Upon the exile of High Duke W?adys?aw II the rule was assumed by W?adys?aw's II eldest brother Boles?aw IV the Curly, Duke of Masovia, who died without issue in 1173. He was followed in the Seniorate by the second eldest Mieszko III the Old, while Masovia and the Kuyavian lands passed to Boles?aw's IV minor son Leszek.

The senioral principle finally turned out to be a failure as Mieszko's III rule at Kraków was not only challenged by the sons of expelled W?adys?aw II, but also by the youngest son Casimir II the Just, who had not received any share by his late father's testament. Though upon the death of Boles?aw IV the Curly he had received the Duchy of Sandomierz, in 1177 he took the occasion of an uprising by Lesser Polish nobles (magnates) and assumed the rule as High Duke from his elder brother Mieszko III. A long-term struggle between the brothers followed, whereby Mieszko III was able to incorporate the northwestern lands of Gniezno and Kalisz into his Duchy of Greater Poland.

The Seniorate remained contested after Kraków was inherited by Casimir's II son Leszek I the White in 1194, still by his uncle Mieszko III (d. 1202), then by his younger brother Konrad of Masovia, by his cousin, Mieszko's III son W?adys?aw III Spindleshanks and also by the second son of W?adys?aw II the Exile, Duke Mieszko IV Tanglefoot of Upper Silesia. In the long-term struggle Leszek I was killed in 1227 and the Pomerelian lands got lost, when Duke Swietopelk II of Gda?sk declared himself independent. In 1232 the Silesian duke Henry I the Bearded finally prevailed, re-uniting the thrones of Wroc?aw and Kraków under his rule as determined by the will of late Duke Boles?aw III Krzywousty in 1138. However, a re-establishment of the Polish kingdom under the rule of the Silesian Piasts failed, when Duke Henry's I son Henry II the Pious was killed during the Mongol invasion at the 1241 Battle of Legnica. After an interregnum he was succeeded by Leszek's I son Boles?aw V the Chaste, who upon his death in 1279 appointed Konrad's grandson Leszek II the Black of Kuyavia.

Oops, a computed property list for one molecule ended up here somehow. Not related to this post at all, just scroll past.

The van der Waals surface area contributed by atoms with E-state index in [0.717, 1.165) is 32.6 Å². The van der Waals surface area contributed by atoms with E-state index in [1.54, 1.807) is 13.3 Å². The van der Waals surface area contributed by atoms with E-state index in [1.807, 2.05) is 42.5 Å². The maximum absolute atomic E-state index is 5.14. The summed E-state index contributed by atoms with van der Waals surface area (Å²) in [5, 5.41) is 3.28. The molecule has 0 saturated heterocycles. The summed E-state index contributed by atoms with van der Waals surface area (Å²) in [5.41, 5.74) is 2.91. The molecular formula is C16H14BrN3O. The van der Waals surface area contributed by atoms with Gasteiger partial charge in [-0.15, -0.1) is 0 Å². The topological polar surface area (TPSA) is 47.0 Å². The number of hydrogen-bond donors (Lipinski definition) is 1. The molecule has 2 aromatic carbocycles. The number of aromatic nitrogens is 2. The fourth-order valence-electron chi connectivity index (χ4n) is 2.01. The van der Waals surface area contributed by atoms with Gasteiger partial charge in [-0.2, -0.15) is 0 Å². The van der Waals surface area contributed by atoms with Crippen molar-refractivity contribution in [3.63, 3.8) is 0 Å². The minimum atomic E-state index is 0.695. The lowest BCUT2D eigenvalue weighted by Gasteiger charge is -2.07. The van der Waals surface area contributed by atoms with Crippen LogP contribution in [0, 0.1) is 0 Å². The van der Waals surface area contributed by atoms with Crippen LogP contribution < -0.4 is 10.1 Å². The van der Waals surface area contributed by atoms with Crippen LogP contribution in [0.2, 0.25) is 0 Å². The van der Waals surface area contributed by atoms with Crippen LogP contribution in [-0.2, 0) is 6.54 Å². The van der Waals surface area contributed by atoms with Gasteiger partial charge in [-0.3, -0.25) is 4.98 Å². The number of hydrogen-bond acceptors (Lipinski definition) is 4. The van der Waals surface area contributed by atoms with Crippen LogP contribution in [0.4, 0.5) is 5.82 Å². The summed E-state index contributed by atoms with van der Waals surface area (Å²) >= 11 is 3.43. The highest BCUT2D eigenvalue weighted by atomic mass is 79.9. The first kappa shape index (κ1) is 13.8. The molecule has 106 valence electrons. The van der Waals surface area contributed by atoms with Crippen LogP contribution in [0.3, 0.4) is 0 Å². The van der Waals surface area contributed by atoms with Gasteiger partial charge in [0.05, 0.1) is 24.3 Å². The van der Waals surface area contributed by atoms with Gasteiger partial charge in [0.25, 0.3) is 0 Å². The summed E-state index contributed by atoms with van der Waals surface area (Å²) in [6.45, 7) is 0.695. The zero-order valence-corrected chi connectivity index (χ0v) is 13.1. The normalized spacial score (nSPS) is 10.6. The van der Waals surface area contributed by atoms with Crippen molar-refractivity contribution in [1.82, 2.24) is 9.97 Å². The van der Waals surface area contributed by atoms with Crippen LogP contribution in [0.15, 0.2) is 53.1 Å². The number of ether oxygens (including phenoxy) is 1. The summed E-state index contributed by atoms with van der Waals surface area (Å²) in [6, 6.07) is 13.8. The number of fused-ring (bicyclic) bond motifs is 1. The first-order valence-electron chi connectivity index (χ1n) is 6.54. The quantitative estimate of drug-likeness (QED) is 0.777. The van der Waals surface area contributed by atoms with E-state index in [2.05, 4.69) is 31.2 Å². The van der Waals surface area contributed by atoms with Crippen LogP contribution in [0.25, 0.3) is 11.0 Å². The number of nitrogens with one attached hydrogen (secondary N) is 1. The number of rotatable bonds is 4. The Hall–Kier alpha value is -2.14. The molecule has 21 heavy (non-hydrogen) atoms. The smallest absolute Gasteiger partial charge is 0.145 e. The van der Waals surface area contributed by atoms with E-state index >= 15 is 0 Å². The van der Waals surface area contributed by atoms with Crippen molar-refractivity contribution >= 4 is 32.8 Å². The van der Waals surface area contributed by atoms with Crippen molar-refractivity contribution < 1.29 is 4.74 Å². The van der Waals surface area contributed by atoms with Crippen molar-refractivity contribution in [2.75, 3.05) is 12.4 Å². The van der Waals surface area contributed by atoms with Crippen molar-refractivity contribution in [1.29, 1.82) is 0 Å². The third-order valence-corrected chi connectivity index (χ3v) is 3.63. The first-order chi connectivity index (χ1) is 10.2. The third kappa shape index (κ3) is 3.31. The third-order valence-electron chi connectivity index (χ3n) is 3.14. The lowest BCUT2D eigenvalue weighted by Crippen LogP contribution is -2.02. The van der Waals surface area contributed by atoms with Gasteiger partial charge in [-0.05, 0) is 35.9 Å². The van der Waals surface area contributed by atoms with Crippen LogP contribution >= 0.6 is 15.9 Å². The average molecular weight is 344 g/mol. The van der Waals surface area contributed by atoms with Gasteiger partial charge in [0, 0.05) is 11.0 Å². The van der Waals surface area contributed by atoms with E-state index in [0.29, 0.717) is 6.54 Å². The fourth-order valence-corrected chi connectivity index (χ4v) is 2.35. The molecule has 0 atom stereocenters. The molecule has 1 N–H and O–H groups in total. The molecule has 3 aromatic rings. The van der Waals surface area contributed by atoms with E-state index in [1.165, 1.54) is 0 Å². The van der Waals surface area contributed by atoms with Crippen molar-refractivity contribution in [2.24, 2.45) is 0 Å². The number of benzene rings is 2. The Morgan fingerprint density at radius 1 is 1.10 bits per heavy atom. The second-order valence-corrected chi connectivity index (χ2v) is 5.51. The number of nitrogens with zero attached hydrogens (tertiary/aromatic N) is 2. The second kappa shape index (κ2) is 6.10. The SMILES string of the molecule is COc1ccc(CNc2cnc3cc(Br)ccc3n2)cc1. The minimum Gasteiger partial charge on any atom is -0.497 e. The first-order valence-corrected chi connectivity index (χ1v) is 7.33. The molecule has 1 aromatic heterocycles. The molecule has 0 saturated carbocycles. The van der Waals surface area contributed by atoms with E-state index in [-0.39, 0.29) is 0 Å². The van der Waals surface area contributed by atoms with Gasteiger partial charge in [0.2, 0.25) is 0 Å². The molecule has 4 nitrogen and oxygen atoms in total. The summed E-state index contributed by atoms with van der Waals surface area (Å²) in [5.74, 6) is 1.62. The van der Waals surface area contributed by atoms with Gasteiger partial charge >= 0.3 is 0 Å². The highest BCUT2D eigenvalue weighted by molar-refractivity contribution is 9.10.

The Silesian Piasts once again reached for the Senioral Province, when Leszek II died without heirs in 1288, and Duke Henry IV Probus of Wroc?aw became High Duke at Kraków but likewise had no issue upon his death in 1290. The Seniorate was again contested between the dukes Przemys? II of Greater Poland and W?adys?aw I the Elbow-high of Kuyavia. Przemys? II brought the royal P?emyslid dynasty of Bohemia into the Polish affairs, when he allied with King Wenceslaus II, whom he ceded the throne at Kraków. In 1295 however, he switched sides and had himself crowned as King of Poland (the first since the deposition of Boles?aw II the Bold in 1079) at Greater Polish Gniezno. As he was killed the next year, W?adys?aw I proclaimed himself his successor, he nevertheless had to deal with the permanent pressure by the claimants of the Bohemian P?emyslid and Luxembourg dynasties, who had begun to vassalize the southwestern Silesian duchies.

In 1320 W?adys?aw I, against the fierce resistance of King John of Bohemia, reached the consent by Pope John XXII to have himself crowned Polish king at Kraków. The Duchy of Kraków was finally incorporated into the Lands of the Polish Crown as Kraków Voivodeship. W?adys?aw's I successor King Casimir III the Great had to buy off the Bohemian claims by renouncing Silesia in the 1335 Treaty of Trentschin.

Dukes of Kraków

In this list, titular claims are not noted, not as full rule; only true and real ducal power over Kraków is noted.

In 1138 Boles?aw III Krzywousty, Duke of all Poland at Kraków, divided his realm into five duchies, with the Seniorate Province allocated to:

See also

  This article uses material from the Wikipedia page available here. It is released under the Creative Commons Attribution-Share-Alike License 3.0.



Music Scenes